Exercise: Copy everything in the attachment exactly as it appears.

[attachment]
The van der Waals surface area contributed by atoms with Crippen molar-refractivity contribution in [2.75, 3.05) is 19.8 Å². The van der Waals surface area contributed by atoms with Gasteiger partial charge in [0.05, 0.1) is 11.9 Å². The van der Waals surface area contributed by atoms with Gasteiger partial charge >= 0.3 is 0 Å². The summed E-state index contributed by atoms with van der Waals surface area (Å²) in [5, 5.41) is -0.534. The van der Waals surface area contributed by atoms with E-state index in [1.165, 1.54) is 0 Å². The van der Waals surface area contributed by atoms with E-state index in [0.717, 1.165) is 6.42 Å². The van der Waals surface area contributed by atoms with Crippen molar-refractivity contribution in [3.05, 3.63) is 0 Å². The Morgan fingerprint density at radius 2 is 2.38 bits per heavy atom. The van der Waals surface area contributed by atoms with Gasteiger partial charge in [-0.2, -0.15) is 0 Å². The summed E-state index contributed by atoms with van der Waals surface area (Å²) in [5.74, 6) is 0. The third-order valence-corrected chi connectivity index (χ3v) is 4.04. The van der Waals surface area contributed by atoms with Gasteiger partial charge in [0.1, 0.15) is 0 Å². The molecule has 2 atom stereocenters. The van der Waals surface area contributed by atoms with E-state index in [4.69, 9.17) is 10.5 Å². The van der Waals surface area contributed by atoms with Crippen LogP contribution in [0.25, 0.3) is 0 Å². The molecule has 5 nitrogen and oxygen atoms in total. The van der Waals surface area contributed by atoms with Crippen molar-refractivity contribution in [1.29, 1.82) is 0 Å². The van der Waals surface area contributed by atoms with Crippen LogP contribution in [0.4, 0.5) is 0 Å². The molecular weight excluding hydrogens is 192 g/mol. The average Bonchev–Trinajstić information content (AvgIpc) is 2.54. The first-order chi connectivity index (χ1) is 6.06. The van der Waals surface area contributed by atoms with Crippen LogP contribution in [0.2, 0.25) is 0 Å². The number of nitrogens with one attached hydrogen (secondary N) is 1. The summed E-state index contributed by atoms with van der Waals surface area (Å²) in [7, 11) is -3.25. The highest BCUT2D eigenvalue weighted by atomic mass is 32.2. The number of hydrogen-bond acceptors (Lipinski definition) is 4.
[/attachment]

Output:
The van der Waals surface area contributed by atoms with Crippen molar-refractivity contribution in [2.75, 3.05) is 19.8 Å². The van der Waals surface area contributed by atoms with Gasteiger partial charge in [0.05, 0.1) is 11.9 Å². The van der Waals surface area contributed by atoms with Gasteiger partial charge >= 0.3 is 0 Å². The summed E-state index contributed by atoms with van der Waals surface area (Å²) in [5, 5.41) is -0.534. The van der Waals surface area contributed by atoms with E-state index in [1.165, 1.54) is 0 Å². The van der Waals surface area contributed by atoms with E-state index in [0.717, 1.165) is 6.42 Å². The van der Waals surface area contributed by atoms with Crippen molar-refractivity contribution in [3.05, 3.63) is 0 Å². The Morgan fingerprint density at radius 2 is 2.38 bits per heavy atom. The van der Waals surface area contributed by atoms with Gasteiger partial charge in [-0.2, -0.15) is 0 Å². The summed E-state index contributed by atoms with van der Waals surface area (Å²) in [5.74, 6) is 0. The third-order valence-corrected chi connectivity index (χ3v) is 4.04. The van der Waals surface area contributed by atoms with Gasteiger partial charge in [0.1, 0.15) is 0 Å². The molecule has 2 atom stereocenters. The van der Waals surface area contributed by atoms with E-state index in [4.69, 9.17) is 10.5 Å². The van der Waals surface area contributed by atoms with Crippen LogP contribution in [0.25, 0.3) is 0 Å². The molecule has 5 nitrogen and oxygen atoms in total. The van der Waals surface area contributed by atoms with Crippen molar-refractivity contribution in [1.29, 1.82) is 0 Å². The van der Waals surface area contributed by atoms with Crippen LogP contribution in [0.4, 0.5) is 0 Å². The molecular weight excluding hydrogens is 192 g/mol. The average Bonchev–Trinajstić information content (AvgIpc) is 2.54. The first-order chi connectivity index (χ1) is 6.06. The van der Waals surface area contributed by atoms with Crippen LogP contribution in [0.2, 0.25) is 0 Å². The number of nitrogens with one attached hydrogen (secondary N) is 1. The summed E-state index contributed by atoms with van der Waals surface area (Å²) in [7, 11) is -3.25. The highest BCUT2D eigenvalue weighted by atomic mass is 32.2. The number of hydrogen-bond acceptors (Lipinski definition) is 4.